Meanwhile, Rosenberg realized “We have a lot of similar pieces of equipment in other plants and I wondered, why don’t we see more failures on those? I tried working on the steam saturation, and realized that I had pushed the desuperheat adjustment to raise efficiency, which led to the problem. 

“When we get it fixed, we’ll push it again, but for now, we’re going to give up some efficiency to prevent equipment failure.” 


Fixing the problem 

Mann showed details of how piping configurations and valve characteristics affect acoustic vibration (Figure 4). “Closely coupled systems, where valves are closer to elbows and equipment, have more problems due to flow-induced turbulence,” Mann says. The turbulence from the valve can interact with the turbulence from an elbow and “add up.” The system at Absolute Energy also has a flex connector. “Noise radiates from the connector, and it wobbles,” he says. “Some of the bolts were loosening and coming out.” 

In general, it’s best to observe the guideline to keep elbows at least six diameters before and 20 diameters after a valve. Mann says, “Fisher valve sizing software also provides a warning when a valve application is expected to exceed 110 dBa. This is because there is danger to strain on downstream piping and in the valve, it’s not just because of noise.” 

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Outlet noise is higher on smaller as compared to line-size valves, and ValveLink software provides noise measurements for both the trim and the outlet, so you can see the effects. 

The valve at Absolute Energy is not a Fisher valve, but “We want to investigate all kinds of valves so we can build generic scenarios,” Anderson says. There’s also a time interval effect—valves that are noisy on startup may be quiet in operation, and it’s hard to be sure how much damage occurs when, so “We are trying to take the data and evaluate the damage as it happens, not overall over time, to help us make predictions,” he says.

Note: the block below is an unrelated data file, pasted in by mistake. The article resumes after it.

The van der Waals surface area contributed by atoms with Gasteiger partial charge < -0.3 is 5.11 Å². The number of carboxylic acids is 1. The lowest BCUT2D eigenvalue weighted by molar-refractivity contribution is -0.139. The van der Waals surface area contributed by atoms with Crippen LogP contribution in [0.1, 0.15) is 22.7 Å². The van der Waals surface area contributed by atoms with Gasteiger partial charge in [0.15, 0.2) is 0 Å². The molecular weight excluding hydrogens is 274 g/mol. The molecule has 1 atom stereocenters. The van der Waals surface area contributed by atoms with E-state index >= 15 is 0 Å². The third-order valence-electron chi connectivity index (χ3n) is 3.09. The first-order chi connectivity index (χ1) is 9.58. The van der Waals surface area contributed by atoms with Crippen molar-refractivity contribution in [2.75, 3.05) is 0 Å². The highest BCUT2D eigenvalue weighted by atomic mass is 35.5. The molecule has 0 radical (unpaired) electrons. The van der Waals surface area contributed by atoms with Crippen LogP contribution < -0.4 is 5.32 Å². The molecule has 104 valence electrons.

Work in the lab has shown how valve vibration correlates with actuator tubing damage, and how acoustic-induced vibration can cause failure of small-bore connections upstream and downstream of a valve. “There, the problem was frequency coincidence,” Mann says. An 1800-Hz tone coincided with the pipe resonance. “The solution was to quiet it down, to use a quieter valve,” Mann says. “It was as simple as an accelerometer measurement of the frequency and a calculation by someone who understands the basic physics.” 

Back at Absolute Energy, “We didn’t fix the problem yet,” Anderson says. “We’ve looked at the valve sizing, the system, and the diffuser sizing, and we determined the diffuser sizing is too big. The vibration is being caused by different pressure drops due to different operation at different times. The answer may be a smaller valve, or two valves. On the Emerson side, we learned a ton. We want these chances to monitor valves that are having or causing a problem, so we can learn from them with semi-continuous or continuous monitoring.” 

On the Absolute Energy side, it’s not clear to Rosenberg whether they’ll be buying one valve or two, but he says, “With all that these guys have done, I’m pretty sure they’ll be green.”